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Simon v. United States

District of Columbia Court of Appeals
Jul 26, 1972
293 A.2d 859 (D.C. 1972)


No. 6301.

Submitted June 20, 1972.

Decided July 26, 1972.

Appeal from the Superior Court of the District of Columbia, Fred L. McIntyre, J.

Philip Mackin Bailley, appointed by this court, for appellant.

Harold H. Tilus, Jr., U.S. Atty., John A. Terry, Richard S. Shine and Joseph E. di Genova, Asst. U.S. Attys., for appellee.

Before NEBEKER, PAIR and REILLY, Associate Judges.

On December 2, 1971, appellant was found guilty, after trial by jury, of receiving stolen property, a 1965 Cadillac automobile. At the trial there was testimony by the complaining witness that his 1965 Cadillac Sedan DeVille, serial No. "B5248061", had been stolen. A police officer testified that appellant was found in possession of a 1965 Cadillac Sedan DeVille, with serial No. "B52480061", and that he had no title to the automobile.

D.C. Code 1967, § 22-2205.

While there was this minor discrepancy in the testimony concerning the serial number of the automobile, appellant made no issue of it and the jury could have concluded, as it no doubt did, that the witness, in reciting the serial number, simply omitted one digit.

Appellant offered testimony explanatory of his possession of the automobile and the Government attempted to impeach him by proof of a prior conviction for petit larceny. However, it was then demonstrated that appellant had never been convicted of any such offense, whereupon the following transpired:

THE COURT: The record shows that that charge was nol-prossed.

MR. WHITLOCK [Defense Counsel]: Well, for the record, Your Honor, I would ask for a mistrial.

THE COURT: Do you really want a mistrial?

MR. WHITLOCK: I really don't, but I've got to consider myself.

THE COURT: Well, if you want it, I'll give it to you.




THE COURT: You don't want it?


THE COURT: All right. I'll tell the jury.

MR. WHITLOCK: Would you do this, Judge? Would you explain to the jury why Mr. Shine asked the question? For what purpose the question would have been proffered had the answer held up, and then explain to them that a mistake was made? I guess that's really about it.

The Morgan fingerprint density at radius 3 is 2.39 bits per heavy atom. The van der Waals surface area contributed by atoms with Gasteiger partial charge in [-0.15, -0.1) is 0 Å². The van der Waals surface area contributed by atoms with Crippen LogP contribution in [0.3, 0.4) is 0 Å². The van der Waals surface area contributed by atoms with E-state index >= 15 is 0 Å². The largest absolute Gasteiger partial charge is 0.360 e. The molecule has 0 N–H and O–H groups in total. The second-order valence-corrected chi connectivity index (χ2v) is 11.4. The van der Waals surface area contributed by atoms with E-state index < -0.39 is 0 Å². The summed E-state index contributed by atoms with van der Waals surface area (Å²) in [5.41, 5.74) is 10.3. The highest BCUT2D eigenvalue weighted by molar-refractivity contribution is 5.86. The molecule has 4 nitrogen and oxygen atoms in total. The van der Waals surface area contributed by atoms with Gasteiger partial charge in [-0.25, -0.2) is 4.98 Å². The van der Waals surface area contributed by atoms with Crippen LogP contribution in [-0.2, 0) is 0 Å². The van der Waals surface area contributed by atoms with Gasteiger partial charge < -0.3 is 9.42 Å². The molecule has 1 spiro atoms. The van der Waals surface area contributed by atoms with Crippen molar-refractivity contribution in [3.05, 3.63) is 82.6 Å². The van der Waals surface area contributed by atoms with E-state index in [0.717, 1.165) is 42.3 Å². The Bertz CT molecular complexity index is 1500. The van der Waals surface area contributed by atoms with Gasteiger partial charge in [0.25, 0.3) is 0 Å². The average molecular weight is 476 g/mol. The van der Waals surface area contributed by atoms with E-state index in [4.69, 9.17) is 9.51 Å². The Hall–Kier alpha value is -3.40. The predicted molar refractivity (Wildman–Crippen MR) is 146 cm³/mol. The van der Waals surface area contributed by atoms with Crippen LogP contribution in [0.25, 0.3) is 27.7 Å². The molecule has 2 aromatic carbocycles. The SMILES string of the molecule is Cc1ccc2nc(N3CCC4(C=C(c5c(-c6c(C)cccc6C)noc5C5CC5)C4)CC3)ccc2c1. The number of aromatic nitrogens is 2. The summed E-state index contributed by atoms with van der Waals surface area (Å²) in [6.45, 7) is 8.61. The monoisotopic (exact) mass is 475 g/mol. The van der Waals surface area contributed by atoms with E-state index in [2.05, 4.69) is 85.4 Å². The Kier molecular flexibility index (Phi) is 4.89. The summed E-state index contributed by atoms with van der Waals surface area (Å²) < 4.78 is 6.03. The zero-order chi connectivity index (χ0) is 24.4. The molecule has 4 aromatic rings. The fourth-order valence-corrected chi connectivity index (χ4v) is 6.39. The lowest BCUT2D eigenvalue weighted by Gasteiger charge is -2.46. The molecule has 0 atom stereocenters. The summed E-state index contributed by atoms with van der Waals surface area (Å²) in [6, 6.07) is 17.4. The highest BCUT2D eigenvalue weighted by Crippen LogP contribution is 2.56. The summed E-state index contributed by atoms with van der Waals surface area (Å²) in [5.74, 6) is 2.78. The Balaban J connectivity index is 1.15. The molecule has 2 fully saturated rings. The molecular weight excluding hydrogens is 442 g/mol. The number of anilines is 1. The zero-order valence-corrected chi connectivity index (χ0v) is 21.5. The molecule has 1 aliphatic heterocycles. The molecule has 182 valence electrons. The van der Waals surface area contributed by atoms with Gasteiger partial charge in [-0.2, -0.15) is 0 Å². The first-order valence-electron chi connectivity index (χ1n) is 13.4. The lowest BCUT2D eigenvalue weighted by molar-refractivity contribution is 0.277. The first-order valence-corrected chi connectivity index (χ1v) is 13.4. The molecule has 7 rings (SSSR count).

MR. SHINE [Assistant United States Attorney]: I have no objection.

Immediately following the above colloquy, the court gave to the jury curative instructions, to which no objection was interposed. We cannot say, therefore, that the trial court erred when it did not, of its own motion, declare a mistrial.

Appellant contends that there was insufficient evidence to show that he had intent to defraud or that he knew or had reason to believe that the property had been stolen. But possession of recently stolen property, if not satisfactorily explained, permits an inference that the possessor has knowledge that it was stolen. Here, therefore, there was enough to take the case to the jury on the issues of appellant's intent to defraud and knowledge that the automobile had been stolen. Blue v. United States, D.C.App., 270 A.2d 508 (1970). See also United States v. Johnson, 140 U.S.App.D.C. 54, 433 F.2d 1160 (1970); United States v. Coggins, 140 U.S.App.D.C. 134, 433 F.2d 1357 (1970); Pendergrast v. United States, 135 U.S.App.D.C. 20, 416 F.2d 776, cert. denied, 395 U.S. 926, 89 S.Ct. 1782, 23 L.Ed.2d 243 (1969); United States v. Prujansky, 415 F.2d 1045 (6th Cir. 1969).

After review of the record and briefs and finding no plain error, it is our opinion that the judgment of conviction must be


Summaries of

Simon v. United States

District of Columbia Court of Appeals
Jul 26, 1972
293 A.2d 859 (D.C. 1972)
Case details for

Simon v. United States

Case Details

Full title:Paul L. SIMON, Appellant, v. UNITED STATES, Appellee

Court:District of Columbia Court of Appeals

Date published: Jul 26, 1972


293 A.2d 859 (D.C. 1972)

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